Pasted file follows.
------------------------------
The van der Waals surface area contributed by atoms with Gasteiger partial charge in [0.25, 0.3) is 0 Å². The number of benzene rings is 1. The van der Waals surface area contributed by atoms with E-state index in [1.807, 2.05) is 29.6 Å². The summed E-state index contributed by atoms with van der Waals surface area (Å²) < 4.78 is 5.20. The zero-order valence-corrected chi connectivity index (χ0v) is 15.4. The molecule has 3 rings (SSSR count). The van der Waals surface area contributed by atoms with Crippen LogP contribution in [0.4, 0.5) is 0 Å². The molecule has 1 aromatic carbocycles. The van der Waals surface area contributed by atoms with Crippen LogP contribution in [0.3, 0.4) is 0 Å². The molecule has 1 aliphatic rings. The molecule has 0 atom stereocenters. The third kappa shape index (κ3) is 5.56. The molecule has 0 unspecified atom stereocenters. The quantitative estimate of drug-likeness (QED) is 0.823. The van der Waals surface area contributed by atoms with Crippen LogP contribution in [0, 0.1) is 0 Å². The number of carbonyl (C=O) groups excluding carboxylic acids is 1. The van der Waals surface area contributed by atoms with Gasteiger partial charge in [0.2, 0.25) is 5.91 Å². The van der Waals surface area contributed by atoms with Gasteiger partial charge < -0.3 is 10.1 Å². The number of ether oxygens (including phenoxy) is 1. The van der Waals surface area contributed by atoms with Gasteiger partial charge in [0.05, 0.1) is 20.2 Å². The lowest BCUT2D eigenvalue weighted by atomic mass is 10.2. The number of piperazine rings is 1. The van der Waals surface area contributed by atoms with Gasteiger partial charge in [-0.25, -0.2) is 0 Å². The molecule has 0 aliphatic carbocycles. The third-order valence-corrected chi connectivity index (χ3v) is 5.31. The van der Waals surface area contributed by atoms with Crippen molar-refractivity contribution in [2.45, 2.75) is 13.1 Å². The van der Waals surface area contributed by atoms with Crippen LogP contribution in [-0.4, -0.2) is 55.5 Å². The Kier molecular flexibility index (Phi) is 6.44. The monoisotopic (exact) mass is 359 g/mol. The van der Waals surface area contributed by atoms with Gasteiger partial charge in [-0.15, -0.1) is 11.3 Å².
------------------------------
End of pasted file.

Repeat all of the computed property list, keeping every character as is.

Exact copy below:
The van der Waals surface area contributed by atoms with Gasteiger partial charge in [0.25, 0.3) is 0 Å². The number of benzene rings is 1. The van der Waals surface area contributed by atoms with E-state index in [1.807, 2.05) is 29.6 Å². The summed E-state index contributed by atoms with van der Waals surface area (Å²) < 4.78 is 5.20. The zero-order valence-corrected chi connectivity index (χ0v) is 15.4. The molecule has 3 rings (SSSR count). The van der Waals surface area contributed by atoms with Crippen LogP contribution in [0.4, 0.5) is 0 Å². The molecule has 1 aromatic carbocycles. The van der Waals surface area contributed by atoms with Crippen LogP contribution in [0.3, 0.4) is 0 Å². The molecule has 1 aliphatic rings. The molecule has 0 atom stereocenters. The third kappa shape index (κ3) is 5.56. The molecule has 0 unspecified atom stereocenters. The quantitative estimate of drug-likeness (QED) is 0.823. The van der Waals surface area contributed by atoms with Crippen LogP contribution in [0, 0.1) is 0 Å². The number of carbonyl (C=O) groups excluding carboxylic acids is 1. The van der Waals surface area contributed by atoms with Gasteiger partial charge in [0.2, 0.25) is 5.91 Å². The van der Waals surface area contributed by atoms with Gasteiger partial charge < -0.3 is 10.1 Å². The number of ether oxygens (including phenoxy) is 1. The van der Waals surface area contributed by atoms with Gasteiger partial charge in [0.05, 0.1) is 20.2 Å². The lowest BCUT2D eigenvalue weighted by atomic mass is 10.2. The number of piperazine rings is 1. The van der Waals surface area contributed by atoms with Gasteiger partial charge in [-0.25, -0.2) is 0 Å². The molecule has 0 aliphatic carbocycles. The third-order valence-corrected chi connectivity index (χ3v) is 5.31. The van der Waals surface area contributed by atoms with Crippen molar-refractivity contribution in [2.45, 2.75) is 13.1 Å². The van der Waals surface area contributed by atoms with Crippen LogP contribution in [-0.4, -0.2) is 55.5 Å². The Kier molecular flexibility index (Phi) is 6.44. The monoisotopic (exact) mass is 359 g/mol. The van der Waals surface area contributed by atoms with Gasteiger partial charge in [-0.15, -0.1) is 11.3 Å².